Can Rubio Make Peace With Conservatives on Immigration? Short Answer—NO
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"Trust Me"

Though Marco Rubio is promising the Spanish speaking population of the United States (how unfortunate we even have to say that) he won't do anything to reverse Obama's Amnesty, he's still trying to fool the rubes in the conservative base.
Although not straining to bring up what to do about immigrants already in the country illegally, Rubio, who turned 44 this month, appears to be increasingly comfortable explaining why he decided they should wait longer before the government considers legal status for them.

In a May 1 appearance at a gathering of conservatives sponsored by the National Review Institute, the son of Cuban immigrants forcefully took on liberal activists who claim a “right” for immigrants in the country illegally to become citizens.

“There is no right to illegally immigrate anywhere in the world,” he told the crowd.

“What I’m saying to people is that we can’t do it in a massive piece of legislation,” Rubio said of reforming the immigration system and addressing the status of  illegal immigrants in an interview with Bob Schieffer of CBS News that aired April 19 on “Face the Nation.”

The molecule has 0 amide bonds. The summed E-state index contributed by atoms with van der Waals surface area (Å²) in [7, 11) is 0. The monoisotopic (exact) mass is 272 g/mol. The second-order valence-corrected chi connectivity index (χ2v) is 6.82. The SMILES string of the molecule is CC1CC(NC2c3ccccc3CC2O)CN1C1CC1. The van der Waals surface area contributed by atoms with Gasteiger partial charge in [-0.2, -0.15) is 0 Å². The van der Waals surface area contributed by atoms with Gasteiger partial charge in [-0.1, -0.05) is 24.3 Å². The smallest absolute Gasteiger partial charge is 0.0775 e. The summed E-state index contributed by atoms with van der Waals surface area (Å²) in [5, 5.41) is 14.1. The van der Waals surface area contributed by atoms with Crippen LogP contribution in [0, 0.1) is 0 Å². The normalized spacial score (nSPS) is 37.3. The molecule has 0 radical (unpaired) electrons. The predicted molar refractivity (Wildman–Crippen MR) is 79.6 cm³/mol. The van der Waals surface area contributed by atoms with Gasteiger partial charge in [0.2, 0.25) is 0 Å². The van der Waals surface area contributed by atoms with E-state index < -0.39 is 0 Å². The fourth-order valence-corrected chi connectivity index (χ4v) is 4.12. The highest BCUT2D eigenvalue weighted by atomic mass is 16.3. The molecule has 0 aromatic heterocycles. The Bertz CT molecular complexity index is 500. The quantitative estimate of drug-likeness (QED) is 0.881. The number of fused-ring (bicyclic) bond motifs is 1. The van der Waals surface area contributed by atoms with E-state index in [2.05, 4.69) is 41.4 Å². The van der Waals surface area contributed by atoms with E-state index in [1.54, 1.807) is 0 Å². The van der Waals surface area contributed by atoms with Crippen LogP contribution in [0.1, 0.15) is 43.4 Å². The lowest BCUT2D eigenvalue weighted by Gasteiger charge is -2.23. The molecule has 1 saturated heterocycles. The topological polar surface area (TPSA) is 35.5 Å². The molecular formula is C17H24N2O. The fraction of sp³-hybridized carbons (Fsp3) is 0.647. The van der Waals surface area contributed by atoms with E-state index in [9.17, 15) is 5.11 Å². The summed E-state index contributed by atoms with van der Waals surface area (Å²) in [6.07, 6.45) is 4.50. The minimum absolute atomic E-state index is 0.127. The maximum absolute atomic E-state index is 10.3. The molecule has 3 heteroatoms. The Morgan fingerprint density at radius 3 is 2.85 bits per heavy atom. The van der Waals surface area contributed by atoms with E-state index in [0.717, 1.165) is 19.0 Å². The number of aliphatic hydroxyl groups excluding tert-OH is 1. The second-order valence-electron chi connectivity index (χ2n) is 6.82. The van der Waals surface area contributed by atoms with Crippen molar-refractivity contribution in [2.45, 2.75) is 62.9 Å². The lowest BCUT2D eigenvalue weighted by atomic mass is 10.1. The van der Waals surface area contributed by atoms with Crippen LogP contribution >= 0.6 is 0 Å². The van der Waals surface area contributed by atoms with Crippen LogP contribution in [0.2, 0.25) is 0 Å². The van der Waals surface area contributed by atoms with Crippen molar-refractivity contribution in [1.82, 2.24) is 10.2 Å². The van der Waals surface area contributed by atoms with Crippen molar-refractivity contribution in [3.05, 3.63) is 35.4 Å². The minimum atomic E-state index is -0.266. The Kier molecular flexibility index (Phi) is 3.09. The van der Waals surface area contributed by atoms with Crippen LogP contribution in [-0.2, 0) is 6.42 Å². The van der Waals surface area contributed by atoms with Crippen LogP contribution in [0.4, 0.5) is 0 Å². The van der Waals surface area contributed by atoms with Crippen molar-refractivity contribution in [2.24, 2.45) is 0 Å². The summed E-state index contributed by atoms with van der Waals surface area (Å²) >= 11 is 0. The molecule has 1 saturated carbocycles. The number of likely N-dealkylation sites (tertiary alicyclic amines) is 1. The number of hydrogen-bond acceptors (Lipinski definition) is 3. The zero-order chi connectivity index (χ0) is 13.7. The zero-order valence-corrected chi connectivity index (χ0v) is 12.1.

He said Americans have a message for their public officials about the more than 12 million living here unlawfully:  “We know we have to deal with this. We’re not prepared to deal with this until first you can prove to us that this will never happen again.”

[Can Marco Rubio Make Peace With Conservatives on Immigrationby Ken McIntyre, Daily Signal, May 26, 2015]

Is it ever a good idea to trust a politician, especially one who is telling people in other languages something different? Of course not. And yet Rubio's supporters tell us that they instinctively trust him.
Billie Tucker, former head of the First Coast Tea Party in Florida, says she hasn’t lost faith in Rubio—and she isn’t alone.

“I will tell you from my observations that Marco Rubio is still a man of principle and conviction,” Tucker says in an interview with The Daily Signal...

“He will have some people who will never forgive him, who expect people to be perfect. I still trust Marco. That is my personal opinion,” she says, adding: “I’m going to get all kinds of crap about that, but I don’t care.”

That, in a single anecdote, is why the conservative grassroots gets taken for a ride again and again.

A politician qua politician can never be trusted. And what they feel or think about an issue isn't nearly as important as what they do on the issue. There, Rubio's record speaks for itself. After all, regardless of what he is saying, even now he is working to dispossess more Americans.

Can Rubio make peace with conservatives on immigration? A better question is whether Rubio can make peace with Americans who want their country to exist in a recognizable form in the years to come. Sadly, the answer to both questions is the same—no.

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